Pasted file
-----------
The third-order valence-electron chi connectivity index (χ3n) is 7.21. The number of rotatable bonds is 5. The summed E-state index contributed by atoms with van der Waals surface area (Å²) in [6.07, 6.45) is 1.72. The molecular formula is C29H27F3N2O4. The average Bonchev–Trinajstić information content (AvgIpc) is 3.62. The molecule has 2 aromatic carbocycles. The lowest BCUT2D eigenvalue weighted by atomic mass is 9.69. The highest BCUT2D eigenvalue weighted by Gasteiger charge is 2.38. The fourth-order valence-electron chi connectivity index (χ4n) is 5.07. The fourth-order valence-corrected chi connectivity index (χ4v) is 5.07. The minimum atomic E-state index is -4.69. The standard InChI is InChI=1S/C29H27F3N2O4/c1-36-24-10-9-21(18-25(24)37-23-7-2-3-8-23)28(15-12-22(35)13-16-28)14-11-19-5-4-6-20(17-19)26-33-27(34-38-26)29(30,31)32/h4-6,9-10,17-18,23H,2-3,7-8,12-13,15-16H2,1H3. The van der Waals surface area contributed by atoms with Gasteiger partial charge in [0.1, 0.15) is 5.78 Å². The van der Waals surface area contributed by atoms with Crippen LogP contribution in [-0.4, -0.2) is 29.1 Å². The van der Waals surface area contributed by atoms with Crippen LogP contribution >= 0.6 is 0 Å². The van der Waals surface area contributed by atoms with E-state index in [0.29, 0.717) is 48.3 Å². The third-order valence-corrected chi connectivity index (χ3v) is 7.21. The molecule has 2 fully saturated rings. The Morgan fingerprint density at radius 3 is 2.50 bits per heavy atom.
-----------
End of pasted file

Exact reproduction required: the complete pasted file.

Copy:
The third-order valence-electron chi connectivity index (χ3n) is 7.21. The number of rotatable bonds is 5. The summed E-state index contributed by atoms with van der Waals surface area (Å²) in [6.07, 6.45) is 1.72. The molecular formula is C29H27F3N2O4. The average Bonchev–Trinajstić information content (AvgIpc) is 3.62. The molecule has 2 aromatic carbocycles. The lowest BCUT2D eigenvalue weighted by atomic mass is 9.69. The highest BCUT2D eigenvalue weighted by Gasteiger charge is 2.38. The fourth-order valence-electron chi connectivity index (χ4n) is 5.07. The fourth-order valence-corrected chi connectivity index (χ4v) is 5.07. The minimum atomic E-state index is -4.69. The standard InChI is InChI=1S/C29H27F3N2O4/c1-36-24-10-9-21(18-25(24)37-23-7-2-3-8-23)28(15-12-22(35)13-16-28)14-11-19-5-4-6-20(17-19)26-33-27(34-38-26)29(30,31)32/h4-6,9-10,17-18,23H,2-3,7-8,12-13,15-16H2,1H3. The van der Waals surface area contributed by atoms with Gasteiger partial charge in [0.1, 0.15) is 5.78 Å². The van der Waals surface area contributed by atoms with Crippen LogP contribution in [-0.4, -0.2) is 29.1 Å². The van der Waals surface area contributed by atoms with Crippen LogP contribution >= 0.6 is 0 Å². The van der Waals surface area contributed by atoms with E-state index in [0.29, 0.717) is 48.3 Å². The third-order valence-corrected chi connectivity index (χ3v) is 7.21. The molecule has 2 fully saturated rings. The Morgan fingerprint density at radius 3 is 2.50 bits per heavy atom.